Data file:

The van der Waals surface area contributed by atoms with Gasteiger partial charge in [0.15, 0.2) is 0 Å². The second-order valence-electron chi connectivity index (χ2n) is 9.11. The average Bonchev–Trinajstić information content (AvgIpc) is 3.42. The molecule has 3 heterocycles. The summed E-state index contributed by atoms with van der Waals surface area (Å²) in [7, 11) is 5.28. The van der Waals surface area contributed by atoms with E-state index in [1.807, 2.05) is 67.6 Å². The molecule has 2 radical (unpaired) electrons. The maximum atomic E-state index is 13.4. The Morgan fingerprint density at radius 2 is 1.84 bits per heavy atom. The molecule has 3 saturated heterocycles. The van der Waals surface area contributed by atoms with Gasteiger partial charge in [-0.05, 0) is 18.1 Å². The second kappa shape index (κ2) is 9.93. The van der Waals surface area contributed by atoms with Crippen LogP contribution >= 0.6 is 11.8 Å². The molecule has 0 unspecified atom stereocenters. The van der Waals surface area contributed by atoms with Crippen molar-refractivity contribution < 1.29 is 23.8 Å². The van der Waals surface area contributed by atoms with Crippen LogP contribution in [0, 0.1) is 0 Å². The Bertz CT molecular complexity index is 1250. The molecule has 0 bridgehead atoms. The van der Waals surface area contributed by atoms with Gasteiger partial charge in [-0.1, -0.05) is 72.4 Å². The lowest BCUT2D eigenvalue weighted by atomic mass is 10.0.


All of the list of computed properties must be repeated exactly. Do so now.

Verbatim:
The van der Waals surface area contributed by atoms with Gasteiger partial charge in [0.15, 0.2) is 0 Å². The second-order valence-electron chi connectivity index (χ2n) is 9.11. The average Bonchev–Trinajstić information content (AvgIpc) is 3.42. The molecule has 3 heterocycles. The summed E-state index contributed by atoms with van der Waals surface area (Å²) in [7, 11) is 5.28. The van der Waals surface area contributed by atoms with E-state index in [1.807, 2.05) is 67.6 Å². The molecule has 2 radical (unpaired) electrons. The maximum atomic E-state index is 13.4. The Morgan fingerprint density at radius 2 is 1.84 bits per heavy atom. The molecule has 3 saturated heterocycles. The van der Waals surface area contributed by atoms with Gasteiger partial charge in [-0.05, 0) is 18.1 Å². The second kappa shape index (κ2) is 9.93. The van der Waals surface area contributed by atoms with Crippen LogP contribution >= 0.6 is 11.8 Å². The molecule has 0 unspecified atom stereocenters. The van der Waals surface area contributed by atoms with Crippen molar-refractivity contribution < 1.29 is 23.8 Å². The van der Waals surface area contributed by atoms with Crippen LogP contribution in [0, 0.1) is 0 Å². The Bertz CT molecular complexity index is 1250. The molecule has 0 bridgehead atoms. The van der Waals surface area contributed by atoms with Gasteiger partial charge in [-0.1, -0.05) is 72.4 Å². The lowest BCUT2D eigenvalue weighted by atomic mass is 10.0.